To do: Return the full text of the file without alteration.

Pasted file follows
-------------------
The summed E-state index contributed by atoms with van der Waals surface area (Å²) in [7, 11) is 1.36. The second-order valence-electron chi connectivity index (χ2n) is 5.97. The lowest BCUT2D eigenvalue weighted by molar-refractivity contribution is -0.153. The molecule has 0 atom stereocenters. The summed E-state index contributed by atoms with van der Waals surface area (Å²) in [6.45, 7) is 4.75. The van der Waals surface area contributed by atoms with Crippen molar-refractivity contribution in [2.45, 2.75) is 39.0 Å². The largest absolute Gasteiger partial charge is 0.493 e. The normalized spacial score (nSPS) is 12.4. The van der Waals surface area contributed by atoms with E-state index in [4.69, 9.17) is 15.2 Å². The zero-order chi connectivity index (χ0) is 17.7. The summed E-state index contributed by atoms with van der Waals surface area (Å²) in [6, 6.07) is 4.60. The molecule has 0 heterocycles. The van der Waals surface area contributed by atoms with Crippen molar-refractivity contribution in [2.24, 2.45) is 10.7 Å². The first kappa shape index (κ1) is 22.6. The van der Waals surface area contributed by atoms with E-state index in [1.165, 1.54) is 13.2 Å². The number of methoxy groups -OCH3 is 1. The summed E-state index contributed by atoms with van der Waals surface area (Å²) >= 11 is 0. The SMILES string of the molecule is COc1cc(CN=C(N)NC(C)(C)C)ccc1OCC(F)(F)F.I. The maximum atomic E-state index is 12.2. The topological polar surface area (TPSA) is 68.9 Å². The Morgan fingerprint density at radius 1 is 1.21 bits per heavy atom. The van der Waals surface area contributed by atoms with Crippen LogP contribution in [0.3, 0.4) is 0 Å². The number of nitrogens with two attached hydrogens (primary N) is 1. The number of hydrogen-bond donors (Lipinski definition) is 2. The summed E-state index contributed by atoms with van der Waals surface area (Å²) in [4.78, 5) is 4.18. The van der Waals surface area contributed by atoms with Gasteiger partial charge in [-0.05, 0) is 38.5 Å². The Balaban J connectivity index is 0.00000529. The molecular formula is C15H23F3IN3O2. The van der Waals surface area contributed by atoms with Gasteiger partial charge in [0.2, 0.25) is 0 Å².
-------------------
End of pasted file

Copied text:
The summed E-state index contributed by atoms with van der Waals surface area (Å²) in [7, 11) is 1.36. The second-order valence-electron chi connectivity index (χ2n) is 5.97. The lowest BCUT2D eigenvalue weighted by molar-refractivity contribution is -0.153. The molecule has 0 atom stereocenters. The summed E-state index contributed by atoms with van der Waals surface area (Å²) in [6.45, 7) is 4.75. The van der Waals surface area contributed by atoms with Crippen molar-refractivity contribution in [2.45, 2.75) is 39.0 Å². The largest absolute Gasteiger partial charge is 0.493 e. The normalized spacial score (nSPS) is 12.4. The van der Waals surface area contributed by atoms with E-state index in [4.69, 9.17) is 15.2 Å². The zero-order chi connectivity index (χ0) is 17.7. The summed E-state index contributed by atoms with van der Waals surface area (Å²) in [6, 6.07) is 4.60. The molecule has 0 heterocycles. The van der Waals surface area contributed by atoms with Crippen molar-refractivity contribution in [2.24, 2.45) is 10.7 Å². The first kappa shape index (κ1) is 22.6. The van der Waals surface area contributed by atoms with E-state index in [1.165, 1.54) is 13.2 Å². The number of methoxy groups -OCH3 is 1. The summed E-state index contributed by atoms with van der Waals surface area (Å²) >= 11 is 0. The SMILES string of the molecule is COc1cc(CN=C(N)NC(C)(C)C)ccc1OCC(F)(F)F.I. The maximum atomic E-state index is 12.2. The topological polar surface area (TPSA) is 68.9 Å². The Morgan fingerprint density at radius 1 is 1.21 bits per heavy atom. The van der Waals surface area contributed by atoms with Crippen LogP contribution in [0.3, 0.4) is 0 Å². The number of nitrogens with two attached hydrogens (primary N) is 1. The number of hydrogen-bond donors (Lipinski definition) is 2. The summed E-state index contributed by atoms with van der Waals surface area (Å²) in [4.78, 5) is 4.18. The van der Waals surface area contributed by atoms with Gasteiger partial charge in [-0.05, 0) is 38.5 Å². The Balaban J connectivity index is 0.00000529. The molecular formula is C15H23F3IN3O2. The van der Waals surface area contributed by atoms with Gasteiger partial charge in [0.2, 0.25) is 0 Å².